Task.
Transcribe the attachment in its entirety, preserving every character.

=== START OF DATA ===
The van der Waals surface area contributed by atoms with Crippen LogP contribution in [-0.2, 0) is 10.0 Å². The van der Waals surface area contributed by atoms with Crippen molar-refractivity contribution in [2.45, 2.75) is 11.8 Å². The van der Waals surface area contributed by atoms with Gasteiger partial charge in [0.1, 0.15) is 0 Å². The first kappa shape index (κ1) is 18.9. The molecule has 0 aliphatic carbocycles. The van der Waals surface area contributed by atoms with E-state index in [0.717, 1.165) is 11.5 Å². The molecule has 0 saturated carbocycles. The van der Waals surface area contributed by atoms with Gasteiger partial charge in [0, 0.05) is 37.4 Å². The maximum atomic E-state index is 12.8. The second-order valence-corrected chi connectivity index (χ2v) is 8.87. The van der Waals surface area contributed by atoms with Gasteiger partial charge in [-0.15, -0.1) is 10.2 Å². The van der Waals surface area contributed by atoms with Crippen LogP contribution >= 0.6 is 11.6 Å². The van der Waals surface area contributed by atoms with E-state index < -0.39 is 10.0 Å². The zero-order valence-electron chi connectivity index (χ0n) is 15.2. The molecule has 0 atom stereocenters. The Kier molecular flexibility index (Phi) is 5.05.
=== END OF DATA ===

The van der Waals surface area contributed by atoms with Crippen LogP contribution in [-0.2, 0) is 10.0 Å². The van der Waals surface area contributed by atoms with Crippen molar-refractivity contribution in [2.45, 2.75) is 11.8 Å². The van der Waals surface area contributed by atoms with Gasteiger partial charge in [0.1, 0.15) is 0 Å². The first kappa shape index (κ1) is 18.9. The molecule has 0 aliphatic carbocycles. The van der Waals surface area contributed by atoms with E-state index in [0.717, 1.165) is 11.5 Å². The molecule has 0 saturated carbocycles. The van der Waals surface area contributed by atoms with Gasteiger partial charge in [0, 0.05) is 37.4 Å². The maximum atomic E-state index is 12.8. The second-order valence-corrected chi connectivity index (χ2v) is 8.87. The van der Waals surface area contributed by atoms with Gasteiger partial charge in [-0.15, -0.1) is 10.2 Å². The van der Waals surface area contributed by atoms with Crippen LogP contribution >= 0.6 is 11.6 Å². The van der Waals surface area contributed by atoms with E-state index < -0.39 is 10.0 Å². The zero-order valence-electron chi connectivity index (χ0n) is 15.2. The molecule has 0 atom stereocenters. The Kier molecular flexibility index (Phi) is 5.05.